As I’m out, about, and away from my books tonight, I’ll be changing things up a little. Less poem, more backstory, mainly because I’m not sure how well I’m going to be able to format what I want to post, which is something easily found, but difficult to render from a phone.
A year and a bit after I discovered my first poem, I read my first play. My parents told me at the end of the school year that they’d finally gotten me a place in the Catholic school on the fancy side of the river, and that I’d be starting the Fifth Grade there in September. They promised it would be more academically rigorous like we all wanted, which it was, and that I’d make loads of new friends, which I didn’t.
Not knowing that I was to spend the next three years effectively friendless, I was worried I wouldn’t be smart enough for all my new pals. I’d taken CCD classes at the school every Sunday in my years on the waiting list, and had once bitten through my lip trying not to cry when a teacher laughed at me for not knowing what a paragraph was. I tried to explain that I knew what it was, only didn’t know there was a word for it–a theme that would follow me through my academic career–but by then I was already bleeding.
Determined not to have anything like that happen again, I finished our required summer reading and assignments in the first two weeks of vacation, then spent the rest of it trying to keep up that same momentum. I read everything I thought I should until I got to the dusty volume of Shakespeare on one of my parents’ bookshelves. In my mind this was the real stuff, the stuff my future classmates would have been privately tutored on before learning how to tie various sailor’s knots on their parents’ boats. When I couldn’t understand or like any of the pages I tried, I began to despair in the way that only a ten-year-old can. I flipped around until I saw the word, “Scotland,” a place I had never been to, but had many romantic notions about.
Macbeth, with all its ghosts and gore, wound up being just the thing for me. A lot if the time I didn’t grasp what was going on; fate, destiny, free will, and kinship were not concepts that got me going. But monsters–both supernatural and human–those I could understand. I’d sit by my window and count the owls and crows, take extra notice of empty places a ghost might be sitting, stay up late to reread the Weird Sisters’ scenes to spook myself before bedtime.
I was disappointed when the school year started and I found out that my classmates not only didn’t care about what was foul or fair, but hadn’t done the summer reading. I did, however, love that I could name my favorite play (cursed or not) if anyone should ask. Twelve years later, I think I’m supposed to specify that it’s my favorite Shakespearean tragedy, but that’s not it. It’s still my favorite and I’ve dragged anyone who’d let me to every production within reasonable travel distance.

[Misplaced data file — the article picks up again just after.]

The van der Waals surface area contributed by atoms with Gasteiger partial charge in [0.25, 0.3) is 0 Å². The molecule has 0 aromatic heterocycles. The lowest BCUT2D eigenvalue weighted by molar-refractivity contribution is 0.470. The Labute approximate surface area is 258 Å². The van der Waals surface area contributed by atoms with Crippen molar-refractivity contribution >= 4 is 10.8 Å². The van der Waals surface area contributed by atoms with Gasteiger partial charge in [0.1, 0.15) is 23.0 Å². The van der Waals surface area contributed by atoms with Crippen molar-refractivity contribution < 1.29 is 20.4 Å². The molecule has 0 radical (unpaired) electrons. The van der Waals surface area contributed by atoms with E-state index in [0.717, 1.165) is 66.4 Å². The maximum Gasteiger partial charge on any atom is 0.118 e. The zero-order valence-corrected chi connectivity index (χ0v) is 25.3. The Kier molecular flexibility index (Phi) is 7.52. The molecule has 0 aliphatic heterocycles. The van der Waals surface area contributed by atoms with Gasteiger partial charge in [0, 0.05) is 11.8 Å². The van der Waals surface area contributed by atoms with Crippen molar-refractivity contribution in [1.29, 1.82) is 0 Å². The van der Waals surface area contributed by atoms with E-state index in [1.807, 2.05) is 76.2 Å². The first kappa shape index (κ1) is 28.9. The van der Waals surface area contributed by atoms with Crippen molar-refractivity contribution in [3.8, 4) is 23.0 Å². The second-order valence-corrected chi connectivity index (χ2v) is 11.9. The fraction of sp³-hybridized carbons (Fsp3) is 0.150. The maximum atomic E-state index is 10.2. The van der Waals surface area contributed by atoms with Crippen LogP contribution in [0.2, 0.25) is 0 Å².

As I type, I’m freshly back from Alan Cumming’s astonishing performance, and am in love with the little play of horrors all over again.
Just the thing before bed.
SCENE I. A cavern. In the middle, a boiling cauldron. Thunder. Enter the three Witches First Witch Thrice the brinded cat hath mew'd. Second Witch Thrice and once the hedge-pig whined. Third Witch Harpier cries 'Tis time, 'tis time. First Witch Round about the cauldron go; In the poison'd entrails throw. Toad, that under cold stone Days and nights has thirty-one Swelter'd venom sleeping got, Boil thou first i' the charmed pot. ALL Double, double toil and trouble; Fire burn, and cauldron bubble. Second Witch Fillet of a fenny snake, In the cauldron boil and bake; Eye of newt and toe of frog, Wool of bat and tongue of dog, Adder's fork and blind-worm's sting, Lizard's leg and owlet's wing, For a charm of powerful trouble, Like a hell-broth boil and bubble. ALL Double, double toil and trouble; Fire burn and cauldron bubble. Third Witch Scale of dragon, tooth of wolf, Witches' mummy, maw and gulf Of the ravin'd salt-sea shark, Root of hemlock digg'd i' the dark, Liver of blaspheming Jew, Gall of goat, and slips of yew Silver'd in the moon's eclipse, Nose of Turk and Tartar's lips, Finger of birth-strangled babe Ditch-deliver'd by a drab, Make the gruel thick and slab: Add thereto a tiger's chaudron, For the ingredients of our cauldron. ALL Double, double toil and trouble; Fire burn and cauldron bubble. Second Witch Cool it with a baboon's blood, Then the charm is firm and good.